Many people become addicted after one visit, and realize how much skill is obtained at these trackdays.
No doubt. There have been several discussion on this (and other discussion boards) debating about whether racing experience carries over to real-world street riding. Do you know of any evidence to suggest that closed-course racing reduces chances of road collisions? On a race track, the environment is controlled for you (as best as possible). On the road, there are many factors out of our control. Example:

Japanese motorcycle racer 'Norick' Abe dies in traffic accident - International Herald Tribune
 

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I guess we'll have to agree to disagree. I will always hold that those safety devices are developed on the track for the real world. If Sachi were still around, I'm sure she could enlighten you on the effect of a multi-million dollar lawsuit on corporate policy and product development.

No doubt. There have been several discussion on this (and other discussion boards) debating about whether racing experience carries over to real-world street riding. Do you know of any evidence to suggest that closed-course racing reduces chances of road collisions? On a race track, the environment is controlled for you (as best as possible). On the road, there are many factors out of our control. Example:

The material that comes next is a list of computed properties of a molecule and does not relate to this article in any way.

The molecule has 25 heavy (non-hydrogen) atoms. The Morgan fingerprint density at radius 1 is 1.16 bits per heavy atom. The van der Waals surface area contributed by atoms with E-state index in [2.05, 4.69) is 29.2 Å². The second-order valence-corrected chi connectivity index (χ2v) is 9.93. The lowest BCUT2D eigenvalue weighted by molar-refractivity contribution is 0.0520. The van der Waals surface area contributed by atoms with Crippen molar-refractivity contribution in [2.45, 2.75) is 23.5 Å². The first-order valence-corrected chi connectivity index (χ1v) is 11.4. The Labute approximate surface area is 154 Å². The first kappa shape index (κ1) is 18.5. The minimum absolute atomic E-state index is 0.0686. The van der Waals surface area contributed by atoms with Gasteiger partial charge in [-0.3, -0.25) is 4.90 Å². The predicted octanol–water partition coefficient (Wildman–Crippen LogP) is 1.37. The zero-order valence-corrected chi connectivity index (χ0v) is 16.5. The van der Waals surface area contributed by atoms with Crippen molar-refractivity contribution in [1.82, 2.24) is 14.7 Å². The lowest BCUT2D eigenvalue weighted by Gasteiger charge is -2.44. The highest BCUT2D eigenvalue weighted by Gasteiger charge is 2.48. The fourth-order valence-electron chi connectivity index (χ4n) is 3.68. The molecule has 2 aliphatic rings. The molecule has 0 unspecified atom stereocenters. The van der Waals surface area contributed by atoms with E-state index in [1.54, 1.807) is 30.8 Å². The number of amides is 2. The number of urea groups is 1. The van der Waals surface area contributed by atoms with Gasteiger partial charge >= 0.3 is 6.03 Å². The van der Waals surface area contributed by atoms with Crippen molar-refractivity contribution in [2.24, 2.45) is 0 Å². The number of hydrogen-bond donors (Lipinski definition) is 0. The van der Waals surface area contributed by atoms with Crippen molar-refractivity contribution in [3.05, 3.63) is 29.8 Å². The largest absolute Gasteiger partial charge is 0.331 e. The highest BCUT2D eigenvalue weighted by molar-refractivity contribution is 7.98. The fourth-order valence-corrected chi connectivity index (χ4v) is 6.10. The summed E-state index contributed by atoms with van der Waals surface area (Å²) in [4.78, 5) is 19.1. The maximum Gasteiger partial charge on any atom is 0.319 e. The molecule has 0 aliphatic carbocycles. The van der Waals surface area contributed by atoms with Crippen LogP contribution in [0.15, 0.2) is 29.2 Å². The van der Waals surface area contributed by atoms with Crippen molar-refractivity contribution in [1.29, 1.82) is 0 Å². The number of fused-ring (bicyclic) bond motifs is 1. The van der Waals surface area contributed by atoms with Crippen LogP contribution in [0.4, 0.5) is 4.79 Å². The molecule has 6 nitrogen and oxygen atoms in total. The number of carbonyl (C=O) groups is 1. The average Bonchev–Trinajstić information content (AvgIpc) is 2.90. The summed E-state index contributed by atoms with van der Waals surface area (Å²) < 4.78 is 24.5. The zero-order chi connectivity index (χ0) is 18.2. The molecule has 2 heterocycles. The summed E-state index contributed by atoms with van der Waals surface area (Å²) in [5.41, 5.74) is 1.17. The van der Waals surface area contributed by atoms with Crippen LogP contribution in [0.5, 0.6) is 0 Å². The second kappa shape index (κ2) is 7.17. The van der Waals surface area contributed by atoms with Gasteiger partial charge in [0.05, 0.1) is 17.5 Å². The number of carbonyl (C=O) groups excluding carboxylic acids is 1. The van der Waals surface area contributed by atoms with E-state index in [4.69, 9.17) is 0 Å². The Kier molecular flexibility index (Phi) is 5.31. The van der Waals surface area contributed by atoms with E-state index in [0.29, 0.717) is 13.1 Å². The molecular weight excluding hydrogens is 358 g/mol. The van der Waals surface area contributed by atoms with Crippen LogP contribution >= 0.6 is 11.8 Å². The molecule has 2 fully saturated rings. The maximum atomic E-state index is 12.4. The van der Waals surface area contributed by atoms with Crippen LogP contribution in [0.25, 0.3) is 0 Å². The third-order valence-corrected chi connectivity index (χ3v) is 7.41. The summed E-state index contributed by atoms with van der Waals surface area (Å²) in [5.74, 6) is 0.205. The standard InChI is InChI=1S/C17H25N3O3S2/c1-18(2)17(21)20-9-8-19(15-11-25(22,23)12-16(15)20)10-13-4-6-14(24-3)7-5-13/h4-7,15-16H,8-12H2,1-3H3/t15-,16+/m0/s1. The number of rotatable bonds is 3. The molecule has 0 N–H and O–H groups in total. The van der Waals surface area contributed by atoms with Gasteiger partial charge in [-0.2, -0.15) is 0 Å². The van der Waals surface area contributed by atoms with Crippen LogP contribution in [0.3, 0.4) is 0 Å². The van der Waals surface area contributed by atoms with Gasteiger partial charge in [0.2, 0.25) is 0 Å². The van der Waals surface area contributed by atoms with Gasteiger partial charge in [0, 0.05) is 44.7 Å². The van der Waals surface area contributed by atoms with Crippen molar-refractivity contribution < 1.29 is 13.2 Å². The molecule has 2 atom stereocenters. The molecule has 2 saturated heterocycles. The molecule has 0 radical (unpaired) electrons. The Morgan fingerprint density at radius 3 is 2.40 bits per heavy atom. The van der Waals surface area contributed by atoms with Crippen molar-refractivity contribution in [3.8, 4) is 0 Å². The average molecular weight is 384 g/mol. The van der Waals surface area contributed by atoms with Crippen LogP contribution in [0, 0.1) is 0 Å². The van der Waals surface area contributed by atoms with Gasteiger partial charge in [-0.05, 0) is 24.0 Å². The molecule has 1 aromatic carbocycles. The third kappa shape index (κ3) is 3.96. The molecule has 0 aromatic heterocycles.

Iam fine with that, agreeing to disagree. the simple fact of the matter is alot of those components are put their so when they go racing its a stock component meaning it came with the bike so its legal for racing. But don't fool yourself into thinking they develop TC, multiple maps, slipper clutches and steering dampners for the street? This is not the car industry it's the motorcycle industry. Besides I havent heard and lawsuits steming from a slipper clutch.

Now, getting to your other question. Hypathetically speaking if you were to take a trackday and severely shortened your ability to stop quicker? Wouldn't that make you a better street rider? If you also learned to whip the bike from side to side at about 30-50mph whilst staying on the gas wouldnt this also make you more evasive. The more you practice something the better you get.

I dont understand why a smart guy like yourself can't see the potential. Listen just because its a so called "safe enviornment" doesnt mean your not on the edge of traction, and being on that envelope for extended periods of time makes you comfortable with that edge. Making you ultimately a better rider. But again, dont fool yourself into thinking its not as dangerous or more to be at speed, at the edge of traction, using the full amount of braking, accelerating as hard as possible out of every turn for ten laps. It's a hoax not to realize the track is a very dangerous place, remember the pros make it look easy on t.v. Also debating that one professional racer got killed on the street is a senceless argument and imo no way to prove anything. The street will always be more dangerous than the track because of its countless unexpected obsticles. BUT there is no logic in thinking the track is safer because it doesnt have any of these obsticles, it does, they're just a different set of obsticles and your going alot faster so the mistake can be just as fatal.